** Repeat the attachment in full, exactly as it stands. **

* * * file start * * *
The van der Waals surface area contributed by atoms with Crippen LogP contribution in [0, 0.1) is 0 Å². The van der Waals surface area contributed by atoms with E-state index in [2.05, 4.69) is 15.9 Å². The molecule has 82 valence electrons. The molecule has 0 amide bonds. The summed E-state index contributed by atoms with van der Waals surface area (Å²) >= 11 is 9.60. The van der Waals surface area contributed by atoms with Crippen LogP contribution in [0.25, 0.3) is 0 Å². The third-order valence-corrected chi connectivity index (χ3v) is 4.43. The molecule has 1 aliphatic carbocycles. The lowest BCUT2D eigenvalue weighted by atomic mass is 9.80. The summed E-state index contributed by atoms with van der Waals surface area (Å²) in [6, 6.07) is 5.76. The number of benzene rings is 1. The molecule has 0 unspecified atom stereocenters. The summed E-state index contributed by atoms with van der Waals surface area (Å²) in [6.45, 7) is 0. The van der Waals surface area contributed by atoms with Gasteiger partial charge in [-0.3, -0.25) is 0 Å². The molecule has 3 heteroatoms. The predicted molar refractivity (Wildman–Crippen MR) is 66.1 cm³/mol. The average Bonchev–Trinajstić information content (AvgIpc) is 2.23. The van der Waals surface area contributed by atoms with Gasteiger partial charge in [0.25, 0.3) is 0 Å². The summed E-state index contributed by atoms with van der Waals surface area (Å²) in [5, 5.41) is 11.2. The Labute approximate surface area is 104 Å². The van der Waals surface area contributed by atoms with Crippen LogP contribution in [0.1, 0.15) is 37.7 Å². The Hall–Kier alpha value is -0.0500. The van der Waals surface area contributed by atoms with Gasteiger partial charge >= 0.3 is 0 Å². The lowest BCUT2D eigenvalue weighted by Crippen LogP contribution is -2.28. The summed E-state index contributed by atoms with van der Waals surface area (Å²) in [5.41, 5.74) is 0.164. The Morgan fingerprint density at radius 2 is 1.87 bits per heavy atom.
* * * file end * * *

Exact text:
The van der Waals surface area contributed by atoms with Crippen LogP contribution in [0, 0.1) is 0 Å². The van der Waals surface area contributed by atoms with E-state index in [2.05, 4.69) is 15.9 Å². The molecule has 82 valence electrons. The molecule has 0 amide bonds. The summed E-state index contributed by atoms with van der Waals surface area (Å²) >= 11 is 9.60. The van der Waals surface area contributed by atoms with Crippen LogP contribution in [0.25, 0.3) is 0 Å². The third-order valence-corrected chi connectivity index (χ3v) is 4.43. The molecule has 1 aliphatic carbocycles. The lowest BCUT2D eigenvalue weighted by atomic mass is 9.80. The summed E-state index contributed by atoms with van der Waals surface area (Å²) in [6, 6.07) is 5.76. The number of benzene rings is 1. The molecule has 0 unspecified atom stereocenters. The summed E-state index contributed by atoms with van der Waals surface area (Å²) in [6.45, 7) is 0. The van der Waals surface area contributed by atoms with Gasteiger partial charge in [-0.3, -0.25) is 0 Å². The molecule has 3 heteroatoms. The predicted molar refractivity (Wildman–Crippen MR) is 66.1 cm³/mol. The average Bonchev–Trinajstić information content (AvgIpc) is 2.23. The van der Waals surface area contributed by atoms with Gasteiger partial charge in [0.25, 0.3) is 0 Å². The summed E-state index contributed by atoms with van der Waals surface area (Å²) in [5, 5.41) is 11.2. The Labute approximate surface area is 104 Å². The van der Waals surface area contributed by atoms with Crippen LogP contribution in [0.1, 0.15) is 37.7 Å². The Hall–Kier alpha value is -0.0500. The van der Waals surface area contributed by atoms with Gasteiger partial charge >= 0.3 is 0 Å². The lowest BCUT2D eigenvalue weighted by Crippen LogP contribution is -2.28. The summed E-state index contributed by atoms with van der Waals surface area (Å²) in [5.41, 5.74) is 0.164. The Morgan fingerprint density at radius 2 is 1.87 bits per heavy atom.